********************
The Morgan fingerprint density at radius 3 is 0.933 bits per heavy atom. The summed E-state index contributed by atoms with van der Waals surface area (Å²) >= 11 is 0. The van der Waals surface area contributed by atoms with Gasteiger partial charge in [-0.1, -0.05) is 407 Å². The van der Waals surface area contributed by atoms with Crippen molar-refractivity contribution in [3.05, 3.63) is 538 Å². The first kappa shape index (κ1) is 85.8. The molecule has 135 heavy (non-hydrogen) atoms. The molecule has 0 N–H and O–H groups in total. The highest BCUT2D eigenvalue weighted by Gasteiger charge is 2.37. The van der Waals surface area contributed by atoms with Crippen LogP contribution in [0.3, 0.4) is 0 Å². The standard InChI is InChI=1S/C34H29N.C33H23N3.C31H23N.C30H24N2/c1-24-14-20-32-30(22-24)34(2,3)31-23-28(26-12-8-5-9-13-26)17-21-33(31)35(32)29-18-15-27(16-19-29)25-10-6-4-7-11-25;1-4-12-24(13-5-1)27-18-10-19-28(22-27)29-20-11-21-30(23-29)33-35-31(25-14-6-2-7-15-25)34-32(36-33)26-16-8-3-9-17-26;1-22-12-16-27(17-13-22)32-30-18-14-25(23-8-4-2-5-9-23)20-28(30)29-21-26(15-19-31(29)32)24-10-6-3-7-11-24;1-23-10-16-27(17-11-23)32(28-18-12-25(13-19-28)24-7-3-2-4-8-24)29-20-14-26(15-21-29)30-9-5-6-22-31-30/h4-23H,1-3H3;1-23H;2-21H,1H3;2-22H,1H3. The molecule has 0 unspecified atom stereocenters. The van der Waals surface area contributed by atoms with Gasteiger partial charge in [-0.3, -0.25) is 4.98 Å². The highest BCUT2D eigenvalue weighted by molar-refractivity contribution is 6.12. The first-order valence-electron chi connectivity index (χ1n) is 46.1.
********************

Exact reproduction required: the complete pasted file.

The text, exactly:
The Morgan fingerprint density at radius 3 is 0.933 bits per heavy atom. The summed E-state index contributed by atoms with van der Waals surface area (Å²) >= 11 is 0. The van der Waals surface area contributed by atoms with Gasteiger partial charge in [-0.1, -0.05) is 407 Å². The van der Waals surface area contributed by atoms with Crippen molar-refractivity contribution in [3.05, 3.63) is 538 Å². The first kappa shape index (κ1) is 85.8. The molecule has 135 heavy (non-hydrogen) atoms. The molecule has 0 N–H and O–H groups in total. The highest BCUT2D eigenvalue weighted by Gasteiger charge is 2.37. The van der Waals surface area contributed by atoms with Crippen LogP contribution in [0.3, 0.4) is 0 Å². The standard InChI is InChI=1S/C34H29N.C33H23N3.C31H23N.C30H24N2/c1-24-14-20-32-30(22-24)34(2,3)31-23-28(26-12-8-5-9-13-26)17-21-33(31)35(32)29-18-15-27(16-19-29)25-10-6-4-7-11-25;1-4-12-24(13-5-1)27-18-10-19-28(22-27)29-20-11-21-30(23-29)33-35-31(25-14-6-2-7-15-25)34-32(36-33)26-16-8-3-9-17-26;1-22-12-16-27(17-13-22)32-30-18-14-25(23-8-4-2-5-9-23)20-28(30)29-21-26(15-19-31(29)32)24-10-6-3-7-11-24;1-23-10-16-27(17-11-23)32(28-18-12-25(13-19-28)24-7-3-2-4-8-24)29-20-14-26(15-21-29)30-9-5-6-22-31-30/h4-23H,1-3H3;1-23H;2-21H,1H3;2-22H,1H3. The molecule has 0 unspecified atom stereocenters. The van der Waals surface area contributed by atoms with Gasteiger partial charge in [-0.3, -0.25) is 4.98 Å². The highest BCUT2D eigenvalue weighted by molar-refractivity contribution is 6.12. The first-order valence-electron chi connectivity index (χ1n) is 46.1.